Many challenges to overcome
Over a year on from their influx, forced to flee for their lives the close to one million Rohingya are now being moved from atrocious dwellings to more humane ones in Bangladesh.
Cited as a role model for the developing world the once infamous comment of the “basket case” is now providing both food and shelter to people who aren’t its citizens and whom, the country they belong to don’t want them back.
And in the midst of it, friends and neighbours alike have not lifted more than a finger to supply them with emergency aid.
In a way, it runs contrary to everything donor countries are now asking of the Non-Government Organizations essentially entrusted with disaster and humanitarian relief.
The development and support aid that must be sustainable is a welcome departure from chucking in money, medicine, and supplies which will have to end at some time.
Till and if, these people are ever to go back to their homes or whatever is left of them, politics and protracted negotiations inevitably prolongs their stay in Bangladesh.
The initial makeshift-built homes were precariously but of necessity set up on hillsides that were never meant to house people. The needs have expanded from food and essentials to social realities such as schools, proper hospitals and probing questions about the citizenship of the newborn.
Donald Trump wants the United Nation to change and this is a perfect example of how it truly can turn the dusty pages of processes that were perfectly adequate in the past but now sings out of tune.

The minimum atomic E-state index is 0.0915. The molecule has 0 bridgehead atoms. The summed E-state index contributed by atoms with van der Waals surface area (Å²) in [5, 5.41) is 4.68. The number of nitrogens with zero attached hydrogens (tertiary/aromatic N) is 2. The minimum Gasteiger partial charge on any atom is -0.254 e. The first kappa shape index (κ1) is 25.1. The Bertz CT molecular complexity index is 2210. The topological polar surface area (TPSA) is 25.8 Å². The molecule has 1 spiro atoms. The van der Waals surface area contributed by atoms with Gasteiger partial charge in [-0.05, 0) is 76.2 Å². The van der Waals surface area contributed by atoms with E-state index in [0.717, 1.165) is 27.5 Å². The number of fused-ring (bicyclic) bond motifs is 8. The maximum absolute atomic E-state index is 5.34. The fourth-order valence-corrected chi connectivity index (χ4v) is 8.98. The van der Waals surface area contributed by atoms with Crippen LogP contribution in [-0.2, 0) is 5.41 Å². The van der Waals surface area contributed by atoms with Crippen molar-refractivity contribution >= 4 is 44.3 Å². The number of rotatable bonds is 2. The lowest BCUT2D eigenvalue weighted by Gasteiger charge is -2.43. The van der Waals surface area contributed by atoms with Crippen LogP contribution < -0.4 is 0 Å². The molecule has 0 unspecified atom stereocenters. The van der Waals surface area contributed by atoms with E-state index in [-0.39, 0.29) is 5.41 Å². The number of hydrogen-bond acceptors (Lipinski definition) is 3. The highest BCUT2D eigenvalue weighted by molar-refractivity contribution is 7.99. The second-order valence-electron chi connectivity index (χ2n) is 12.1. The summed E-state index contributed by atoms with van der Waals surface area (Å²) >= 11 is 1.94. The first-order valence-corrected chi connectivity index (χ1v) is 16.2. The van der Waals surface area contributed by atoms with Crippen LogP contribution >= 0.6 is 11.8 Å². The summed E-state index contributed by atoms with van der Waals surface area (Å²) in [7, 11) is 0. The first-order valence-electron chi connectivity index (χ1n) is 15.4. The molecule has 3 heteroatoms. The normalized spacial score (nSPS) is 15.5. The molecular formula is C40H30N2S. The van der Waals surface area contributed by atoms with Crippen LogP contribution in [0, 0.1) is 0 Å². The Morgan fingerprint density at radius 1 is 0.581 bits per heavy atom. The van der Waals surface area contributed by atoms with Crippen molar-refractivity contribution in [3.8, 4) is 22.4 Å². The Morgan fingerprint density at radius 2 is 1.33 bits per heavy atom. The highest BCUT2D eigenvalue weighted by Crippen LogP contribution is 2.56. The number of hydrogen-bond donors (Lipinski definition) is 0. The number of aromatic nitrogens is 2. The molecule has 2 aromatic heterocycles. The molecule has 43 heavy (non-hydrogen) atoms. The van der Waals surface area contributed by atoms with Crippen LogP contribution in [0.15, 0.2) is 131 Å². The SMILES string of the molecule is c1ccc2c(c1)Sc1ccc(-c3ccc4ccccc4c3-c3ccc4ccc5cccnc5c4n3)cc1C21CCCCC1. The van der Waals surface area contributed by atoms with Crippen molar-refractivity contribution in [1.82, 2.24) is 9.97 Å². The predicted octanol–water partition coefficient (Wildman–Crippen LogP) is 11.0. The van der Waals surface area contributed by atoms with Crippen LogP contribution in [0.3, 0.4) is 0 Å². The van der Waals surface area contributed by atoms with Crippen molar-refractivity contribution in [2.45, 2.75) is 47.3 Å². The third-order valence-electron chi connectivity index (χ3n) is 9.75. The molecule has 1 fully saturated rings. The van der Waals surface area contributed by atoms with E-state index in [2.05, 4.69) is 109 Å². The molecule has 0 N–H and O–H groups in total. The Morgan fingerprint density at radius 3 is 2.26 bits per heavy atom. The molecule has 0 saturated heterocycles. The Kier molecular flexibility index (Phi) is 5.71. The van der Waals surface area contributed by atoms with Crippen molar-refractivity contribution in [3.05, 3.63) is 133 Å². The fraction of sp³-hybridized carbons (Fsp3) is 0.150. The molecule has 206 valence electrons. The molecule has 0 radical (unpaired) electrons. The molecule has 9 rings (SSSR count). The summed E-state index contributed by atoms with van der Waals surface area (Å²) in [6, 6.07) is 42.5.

There is very little chance of Bangladesh being able to ever absorb the Rohingyas -- with its burgeoning population -- but if there’s even a glimmer of a chance or the more realistic proposition of their repatriation, the children have to be schooled, societal realities faced and above all new skills sets imparted to a generation that might not be able to return to the farms that was once theirs. This does, in a way help Myanmar to take the bitter medicine down easier.
Qualified people as per International Labour Organization certification could be assets than hangers-on in their own society.
In the meantime, under close supervision, they might be put to a useful purpose than just idle round camps. As it is, the usual paraphernalia of illegal business activity has grown in the refugee camps -- ones that even aid workers have to look away from.
A working population is better than a restive one. Many children are being born following mass-rape prior to the exodus and leave alone parentage, the social stigma will stick close to these unfortunate children.
Those who choose to progress in life including seeking partners will have to be officially solemnized by either of the governments of Bangladesh or Myanmar or be publicly declared outcasts. That just exacerbates an issue that shouldn’t have been raised in there first place.
Myanmar is dodging between denying all the refugees are theirs because they don’t have papers air land documents and suggesting that “legitimate” refugees will be repatriated. The number is zilch till today.
The international community has sent dozens of representatives to get the “ground level feel” -- all of whom left ashen-faced at the magnitude of the problems.
“More awareness’ is the lamb-like response to what needs to be done.
That’s the irony of it all. BBC and ITV have been awarded plaudits for their reporting on the crisis. That must qualify as awareness but where are the donors seeking sustainability in aid? Not in sight.
Mahmudur Rahman is a writer, columnist, broadcaster, and communications specialist.